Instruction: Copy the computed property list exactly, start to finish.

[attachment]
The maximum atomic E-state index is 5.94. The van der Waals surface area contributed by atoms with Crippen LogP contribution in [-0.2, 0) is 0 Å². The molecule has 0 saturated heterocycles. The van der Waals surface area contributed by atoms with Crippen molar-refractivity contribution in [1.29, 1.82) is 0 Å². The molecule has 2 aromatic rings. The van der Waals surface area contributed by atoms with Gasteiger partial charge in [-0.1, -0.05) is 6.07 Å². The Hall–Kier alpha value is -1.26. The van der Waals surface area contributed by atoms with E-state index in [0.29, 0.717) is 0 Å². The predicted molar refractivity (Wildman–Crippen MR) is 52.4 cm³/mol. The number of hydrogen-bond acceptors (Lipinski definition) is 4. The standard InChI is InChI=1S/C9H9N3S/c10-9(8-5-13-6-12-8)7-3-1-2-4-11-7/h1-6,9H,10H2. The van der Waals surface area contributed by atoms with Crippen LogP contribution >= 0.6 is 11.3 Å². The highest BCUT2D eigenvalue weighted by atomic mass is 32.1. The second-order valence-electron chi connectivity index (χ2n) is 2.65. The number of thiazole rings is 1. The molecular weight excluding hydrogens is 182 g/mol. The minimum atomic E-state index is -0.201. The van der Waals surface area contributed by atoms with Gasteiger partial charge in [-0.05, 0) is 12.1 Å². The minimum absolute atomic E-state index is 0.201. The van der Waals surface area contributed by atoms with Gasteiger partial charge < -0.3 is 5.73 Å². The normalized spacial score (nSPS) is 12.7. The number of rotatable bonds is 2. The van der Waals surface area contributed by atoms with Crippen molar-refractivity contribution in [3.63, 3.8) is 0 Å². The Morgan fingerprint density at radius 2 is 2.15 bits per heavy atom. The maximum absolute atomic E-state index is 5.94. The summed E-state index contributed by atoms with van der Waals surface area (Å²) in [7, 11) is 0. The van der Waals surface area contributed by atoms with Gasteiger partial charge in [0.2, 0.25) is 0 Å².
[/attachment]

The maximum atomic E-state index is 5.94. The van der Waals surface area contributed by atoms with Crippen LogP contribution in [-0.2, 0) is 0 Å². The molecule has 0 saturated heterocycles. The van der Waals surface area contributed by atoms with Crippen molar-refractivity contribution in [1.29, 1.82) is 0 Å². The molecule has 2 aromatic rings. The van der Waals surface area contributed by atoms with Gasteiger partial charge in [-0.1, -0.05) is 6.07 Å². The Hall–Kier alpha value is -1.26. The van der Waals surface area contributed by atoms with E-state index in [0.29, 0.717) is 0 Å². The predicted molar refractivity (Wildman–Crippen MR) is 52.4 cm³/mol. The number of hydrogen-bond acceptors (Lipinski definition) is 4. The standard InChI is InChI=1S/C9H9N3S/c10-9(8-5-13-6-12-8)7-3-1-2-4-11-7/h1-6,9H,10H2. The van der Waals surface area contributed by atoms with Crippen LogP contribution >= 0.6 is 11.3 Å². The highest BCUT2D eigenvalue weighted by atomic mass is 32.1. The second-order valence-electron chi connectivity index (χ2n) is 2.65. The number of thiazole rings is 1. The molecular weight excluding hydrogens is 182 g/mol. The minimum atomic E-state index is -0.201. The van der Waals surface area contributed by atoms with Gasteiger partial charge in [-0.05, 0) is 12.1 Å². The minimum absolute atomic E-state index is 0.201. The van der Waals surface area contributed by atoms with Gasteiger partial charge < -0.3 is 5.73 Å². The normalized spacial score (nSPS) is 12.7. The number of rotatable bonds is 2. The van der Waals surface area contributed by atoms with Crippen molar-refractivity contribution in [3.63, 3.8) is 0 Å². The Morgan fingerprint density at radius 2 is 2.15 bits per heavy atom. The maximum absolute atomic E-state index is 5.94. The summed E-state index contributed by atoms with van der Waals surface area (Å²) in [7, 11) is 0. The van der Waals surface area contributed by atoms with Gasteiger partial charge in [0.2, 0.25) is 0 Å².